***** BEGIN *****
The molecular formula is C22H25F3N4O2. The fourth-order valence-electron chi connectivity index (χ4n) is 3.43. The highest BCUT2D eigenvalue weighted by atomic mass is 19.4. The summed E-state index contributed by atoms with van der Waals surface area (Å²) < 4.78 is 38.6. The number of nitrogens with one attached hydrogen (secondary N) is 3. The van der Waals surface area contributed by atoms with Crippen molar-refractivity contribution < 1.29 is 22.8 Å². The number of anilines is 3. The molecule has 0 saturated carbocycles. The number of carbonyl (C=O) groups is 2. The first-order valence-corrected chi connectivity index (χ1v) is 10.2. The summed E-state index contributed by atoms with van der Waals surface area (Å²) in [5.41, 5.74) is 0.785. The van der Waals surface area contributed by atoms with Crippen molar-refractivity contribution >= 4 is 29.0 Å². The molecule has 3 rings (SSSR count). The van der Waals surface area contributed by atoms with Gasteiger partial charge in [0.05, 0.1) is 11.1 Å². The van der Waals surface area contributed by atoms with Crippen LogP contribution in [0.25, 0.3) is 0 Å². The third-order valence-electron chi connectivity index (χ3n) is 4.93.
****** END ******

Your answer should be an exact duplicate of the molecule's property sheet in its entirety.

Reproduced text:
The molecular formula is C22H25F3N4O2. The fourth-order valence-electron chi connectivity index (χ4n) is 3.43. The highest BCUT2D eigenvalue weighted by atomic mass is 19.4. The summed E-state index contributed by atoms with van der Waals surface area (Å²) < 4.78 is 38.6. The number of nitrogens with one attached hydrogen (secondary N) is 3. The van der Waals surface area contributed by atoms with Crippen molar-refractivity contribution < 1.29 is 22.8 Å². The number of anilines is 3. The molecule has 0 saturated carbocycles. The number of carbonyl (C=O) groups is 2. The first-order valence-corrected chi connectivity index (χ1v) is 10.2. The summed E-state index contributed by atoms with van der Waals surface area (Å²) in [5.41, 5.74) is 0.785. The van der Waals surface area contributed by atoms with Crippen molar-refractivity contribution >= 4 is 29.0 Å². The molecule has 3 rings (SSSR count). The van der Waals surface area contributed by atoms with Gasteiger partial charge in [0.05, 0.1) is 11.1 Å². The van der Waals surface area contributed by atoms with Crippen LogP contribution in [0.25, 0.3) is 0 Å². The third-order valence-electron chi connectivity index (χ3n) is 4.93.